The 2010 MLB Winter Meetings kicked off with a bang this week when the Washington Nationals signed outfielder Jayson Werth to a seven-year, $126-million deal—and ignited the baseball world in the process.

One baseball writer called the signing “irresponsible.” A general manager reportedly nearly fell out of his chair when he heard the terms of the deal.

The problem teams have is that, while no one seems particularly miffed that Werth is off the market, his new contract will set the tone for these meetings despite the fact that it was so far above what other teams would have offered.

Werth’s old team, the Philadelphia Phillies, for instance, came to him with only a three-year, $48 million offer, hoping to avoid a guaranteed fourth year.

Seems reasonable enough, right? The 31-year-old won’t likely be as productive after three or four more years, anyway. The Phillies were playing it smart, bunting the runner into scoring position instead of swinging for the fences.

But in the back-alley sandlot of contract offers, the Nationals just broke a window with their home run cut. Now every other team in the league is in trouble.

That includes, perhaps especially so, the Los Angeles Angels of Anaheim.

Think Alex Rodriguez‘s 10-year, $250 million contract in Texas. The Rangers were crippled under the weight of an outlandish deal that wasn’t even in the same ballpark as A-Rod’s other offers.

Case in point, it took nearly the life of the contract just to repair the damage and make Texas competitive again.

Still, despite its devastating effects, that one contract has colored every serious contract negotiation since. Suddenly guys are asking for—nay, demanding—eight, nine, even 10 years guaranteed.

Guys like Carl Crawford.

Crawford is twice the player Werth is. He covers more ground in the field, he’s far more dangerous on the basepaths, and he’s been a more consistent producer at the plate.

Sure there’s a little gap in power, but factor in everything else he brings to a club and there is no reason Crawford won’t expect to top Werth in money and years. A 10-year, $190-million contract suddenly seems pretty reasonable, even in today’s economy.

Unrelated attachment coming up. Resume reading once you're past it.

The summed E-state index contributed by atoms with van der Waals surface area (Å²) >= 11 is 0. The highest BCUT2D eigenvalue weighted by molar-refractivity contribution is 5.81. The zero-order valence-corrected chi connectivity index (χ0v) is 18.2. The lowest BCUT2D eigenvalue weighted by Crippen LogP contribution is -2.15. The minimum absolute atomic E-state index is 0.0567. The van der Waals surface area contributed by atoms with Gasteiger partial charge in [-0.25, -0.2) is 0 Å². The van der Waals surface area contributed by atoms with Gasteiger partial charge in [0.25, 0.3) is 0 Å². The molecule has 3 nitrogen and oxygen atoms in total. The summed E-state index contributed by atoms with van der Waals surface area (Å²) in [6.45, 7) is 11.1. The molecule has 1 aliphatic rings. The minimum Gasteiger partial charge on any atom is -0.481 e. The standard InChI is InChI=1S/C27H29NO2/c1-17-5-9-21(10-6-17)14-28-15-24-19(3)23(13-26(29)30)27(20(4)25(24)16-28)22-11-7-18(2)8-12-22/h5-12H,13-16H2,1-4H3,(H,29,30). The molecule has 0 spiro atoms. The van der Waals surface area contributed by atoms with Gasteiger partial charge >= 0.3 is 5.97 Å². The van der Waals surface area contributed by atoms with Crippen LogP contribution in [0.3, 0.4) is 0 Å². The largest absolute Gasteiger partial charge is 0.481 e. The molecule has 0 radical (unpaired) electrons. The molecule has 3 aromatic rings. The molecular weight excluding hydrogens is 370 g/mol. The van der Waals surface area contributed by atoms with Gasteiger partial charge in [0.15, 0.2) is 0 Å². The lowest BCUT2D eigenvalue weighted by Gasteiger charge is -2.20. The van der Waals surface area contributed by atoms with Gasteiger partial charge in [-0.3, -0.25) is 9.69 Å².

The Angels, meanwhile, were hoping to nab the Gold Glover and perennial All-Star with an offer of five years, six at the most, with a higher per-year salary to compensate.

That deal looks pedestrian now.

What’s more, Werth’s contract isn’t the only thing the Angels have to compete against.

Boston seemed like the ideal destination for Werth a week ago. His big bat from the right side of the plate would have been a natural fit in the hitter-friendly confines of Fenway Park. The short porch with the tall fence in left field also means Werth wouldn’t have to cover as much ground as he gets older and his speed diminishes.

All of that is out the window now, and despite the Red Sox acquiring another big-time slugger in Adrian Gonzalez, they’ll still want an impact player for left field.

They were already rumored to be the Angels’ main competition for Crawford’s services. Now they might be the front-runners.

For their part, the Angels have promised to do what it takes to make the club competitive again. But verbal guarantees mean nothing if they’re not backed by cash, and Boston’s wallet is historically fatter.

Crawford could still end up in Anaheim, where his speed and glove are so desperately needed, but only if he truly wants to be an Angel and is therefore willing to take a slightly less lucrative deal. And, more importantly, if the rest of the league bands together to ensure monstrous contracts like Werth’s don’t become the norm again.

Those are very big ifs, though, and the Angels can’t afford to bank on the league manning up and Crawford showing a softer side.

Owner Arte Moreno and general manager Tony Reagins certainly have their work cut out for them at this week’s Winter Meetings.

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